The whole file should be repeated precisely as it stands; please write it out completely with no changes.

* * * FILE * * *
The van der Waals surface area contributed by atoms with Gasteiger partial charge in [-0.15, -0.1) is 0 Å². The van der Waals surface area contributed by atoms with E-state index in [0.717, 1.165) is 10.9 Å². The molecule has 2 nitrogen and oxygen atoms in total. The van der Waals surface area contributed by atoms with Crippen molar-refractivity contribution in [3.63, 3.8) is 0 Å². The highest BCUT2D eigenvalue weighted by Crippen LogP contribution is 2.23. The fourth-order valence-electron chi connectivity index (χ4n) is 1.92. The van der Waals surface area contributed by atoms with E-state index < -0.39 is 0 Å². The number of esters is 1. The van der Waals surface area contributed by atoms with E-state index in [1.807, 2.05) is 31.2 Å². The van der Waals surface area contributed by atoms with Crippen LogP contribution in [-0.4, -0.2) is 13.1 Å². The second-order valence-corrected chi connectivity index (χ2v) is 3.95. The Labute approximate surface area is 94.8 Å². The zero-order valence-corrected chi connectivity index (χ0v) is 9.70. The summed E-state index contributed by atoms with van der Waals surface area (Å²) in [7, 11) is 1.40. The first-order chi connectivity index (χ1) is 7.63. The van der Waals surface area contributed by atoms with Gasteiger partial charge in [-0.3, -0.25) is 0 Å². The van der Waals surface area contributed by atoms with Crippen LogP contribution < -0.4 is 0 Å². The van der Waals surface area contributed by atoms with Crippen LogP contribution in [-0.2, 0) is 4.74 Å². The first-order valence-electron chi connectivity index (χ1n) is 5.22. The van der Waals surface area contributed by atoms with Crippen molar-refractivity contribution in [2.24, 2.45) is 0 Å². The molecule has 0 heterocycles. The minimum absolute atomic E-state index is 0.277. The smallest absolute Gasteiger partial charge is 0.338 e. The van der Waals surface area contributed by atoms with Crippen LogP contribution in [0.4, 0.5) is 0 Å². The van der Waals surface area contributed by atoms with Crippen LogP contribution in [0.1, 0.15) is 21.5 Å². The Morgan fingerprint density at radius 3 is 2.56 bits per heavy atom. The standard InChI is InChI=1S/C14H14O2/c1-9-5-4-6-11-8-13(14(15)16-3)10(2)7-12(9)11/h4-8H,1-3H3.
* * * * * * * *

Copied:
The van der Waals surface area contributed by atoms with Gasteiger partial charge in [-0.15, -0.1) is 0 Å². The van der Waals surface area contributed by atoms with E-state index in [0.717, 1.165) is 10.9 Å². The molecule has 2 nitrogen and oxygen atoms in total. The van der Waals surface area contributed by atoms with Crippen molar-refractivity contribution in [3.63, 3.8) is 0 Å². The highest BCUT2D eigenvalue weighted by Crippen LogP contribution is 2.23. The fourth-order valence-electron chi connectivity index (χ4n) is 1.92. The van der Waals surface area contributed by atoms with E-state index < -0.39 is 0 Å². The number of esters is 1. The van der Waals surface area contributed by atoms with E-state index in [1.807, 2.05) is 31.2 Å². The van der Waals surface area contributed by atoms with Crippen LogP contribution in [-0.4, -0.2) is 13.1 Å². The second-order valence-corrected chi connectivity index (χ2v) is 3.95. The Labute approximate surface area is 94.8 Å². The zero-order valence-corrected chi connectivity index (χ0v) is 9.70. The summed E-state index contributed by atoms with van der Waals surface area (Å²) in [7, 11) is 1.40. The first-order chi connectivity index (χ1) is 7.63. The van der Waals surface area contributed by atoms with Gasteiger partial charge in [-0.3, -0.25) is 0 Å². The van der Waals surface area contributed by atoms with Crippen LogP contribution < -0.4 is 0 Å². The van der Waals surface area contributed by atoms with Crippen LogP contribution in [-0.2, 0) is 4.74 Å². The first-order valence-electron chi connectivity index (χ1n) is 5.22. The van der Waals surface area contributed by atoms with Crippen molar-refractivity contribution in [2.24, 2.45) is 0 Å². The molecule has 0 heterocycles. The minimum absolute atomic E-state index is 0.277. The smallest absolute Gasteiger partial charge is 0.338 e. The van der Waals surface area contributed by atoms with Crippen LogP contribution in [0.4, 0.5) is 0 Å². The van der Waals surface area contributed by atoms with Crippen LogP contribution in [0.1, 0.15) is 21.5 Å². The Morgan fingerprint density at radius 3 is 2.56 bits per heavy atom. The standard InChI is InChI=1S/C14H14O2/c1-9-5-4-6-11-8-13(14(15)16-3)10(2)7-12(9)11/h4-8H,1-3H3.